Wednesday, October 19, 2016

Teach Math Well: Are We Asking the Right Questions?

Emails circulated about the value of using an online unit assessment versus the paper/pencil unit assessments of the past. It's a good question, and one that should be posed and discussed. Personally, I'm a fan of using multiple formal and informal formative and summative assessments, and I support the use of online assessments as part of that overall assessment approach.

I also believe that we have to be mindful to have a good assessment balance and not make teaching and learning all about the test--we have to make space for children to enjoy their learning. While it's important to discuss assessment types and the role of assessment when teaching math, there are also many more questions that beg our attention and discussion.

For example, one of the greatest math question that we face in our standards-based school communities, and how do we continually uplift and teach the students who are one or more years behind the expectations. Of course, I believe that math education should be progressive where every child is moving ahead from where he/she is and that the focus should be on that movement rather than if everyone is at the same level. For example if I have students at fifth grade who are testing at a second grade level and others who are testing at a seventh grade level, they all should be working to move up. I don't want those "seventh grade level" fifth graders to think they've achieved all there is to know in math and sail along without a good challenge, and I also don't want those "second grade level" fifth graders to get discouraged and always feel behind. So the question, How do we challenge all in positive, proactive ways resulting in good math growth, engagement, and knowledge?, is a great question to ask and discuss amongst peers.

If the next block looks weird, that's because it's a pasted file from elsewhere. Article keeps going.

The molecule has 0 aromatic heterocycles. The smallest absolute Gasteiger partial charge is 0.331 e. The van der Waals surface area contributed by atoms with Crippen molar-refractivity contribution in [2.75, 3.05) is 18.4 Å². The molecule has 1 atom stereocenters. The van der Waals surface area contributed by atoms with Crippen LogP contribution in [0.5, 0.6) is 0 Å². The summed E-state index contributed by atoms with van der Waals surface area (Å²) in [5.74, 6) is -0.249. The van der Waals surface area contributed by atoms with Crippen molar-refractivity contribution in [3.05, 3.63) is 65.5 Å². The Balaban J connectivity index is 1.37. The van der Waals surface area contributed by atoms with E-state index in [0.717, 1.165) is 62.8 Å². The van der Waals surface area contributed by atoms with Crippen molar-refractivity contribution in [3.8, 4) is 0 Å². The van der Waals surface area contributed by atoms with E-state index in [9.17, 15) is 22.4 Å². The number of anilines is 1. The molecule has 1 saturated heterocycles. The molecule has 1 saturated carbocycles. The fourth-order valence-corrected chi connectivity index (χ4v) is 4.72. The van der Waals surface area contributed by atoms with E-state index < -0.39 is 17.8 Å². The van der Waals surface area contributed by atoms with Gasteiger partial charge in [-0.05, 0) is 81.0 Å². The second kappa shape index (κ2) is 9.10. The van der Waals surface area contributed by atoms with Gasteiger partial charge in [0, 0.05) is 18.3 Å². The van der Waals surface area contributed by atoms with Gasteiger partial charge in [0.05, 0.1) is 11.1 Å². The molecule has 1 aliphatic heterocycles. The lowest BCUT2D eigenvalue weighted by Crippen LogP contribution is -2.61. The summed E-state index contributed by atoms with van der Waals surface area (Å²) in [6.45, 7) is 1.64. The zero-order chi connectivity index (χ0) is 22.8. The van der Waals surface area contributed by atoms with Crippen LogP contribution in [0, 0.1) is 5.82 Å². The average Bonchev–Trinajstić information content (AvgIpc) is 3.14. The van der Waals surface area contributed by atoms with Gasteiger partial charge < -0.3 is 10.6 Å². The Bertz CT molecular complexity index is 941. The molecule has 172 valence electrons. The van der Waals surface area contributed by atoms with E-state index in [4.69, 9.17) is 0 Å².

Another good question to discuss in math is what are the best ways for specialists, assistants, coaches, and classroom educators to work together to maximize math teaching and learning for all. We have instituted Responsive to Intervention in creative ways that help in this regard. We also differentiate during core instructional times. The way we collaborate matters when it comes to uplifting children's skills, knowledge, and concept.

Further we can ask questions about content specific teaching and learning. For example, at a recent meeting, it was acknowledged that teaching the "behavior" of the base ten place value system is challenging. Students at fifth grade find it difficult to grasp that numbers increase by X10 as they move up each place in the place value system and decrease by 1/10 as they move down in value place by place. Fluency with that concept takes time.

Time is an important consideration. Many on the outside would like teachers to work like soldiers and be at the same place in teaching at the same time. This, in many ways, negates the where students are at and what they need. It also disregards the need for educators to make the curriculum their own and teach it with the artistry, experience, and analysis needed. Good teaching is not a robotic function, and good teaching makes good use of time. Unlike a robotic response, good teaching analyzes deeply and maximizes the use of time to teach all well.

Too often we spend time talking about questions that don't matter that much in education. Instead we should dig a little deeper and spend time discussing what matters--the big, deep questions that truly impact what we can do to better teach all children.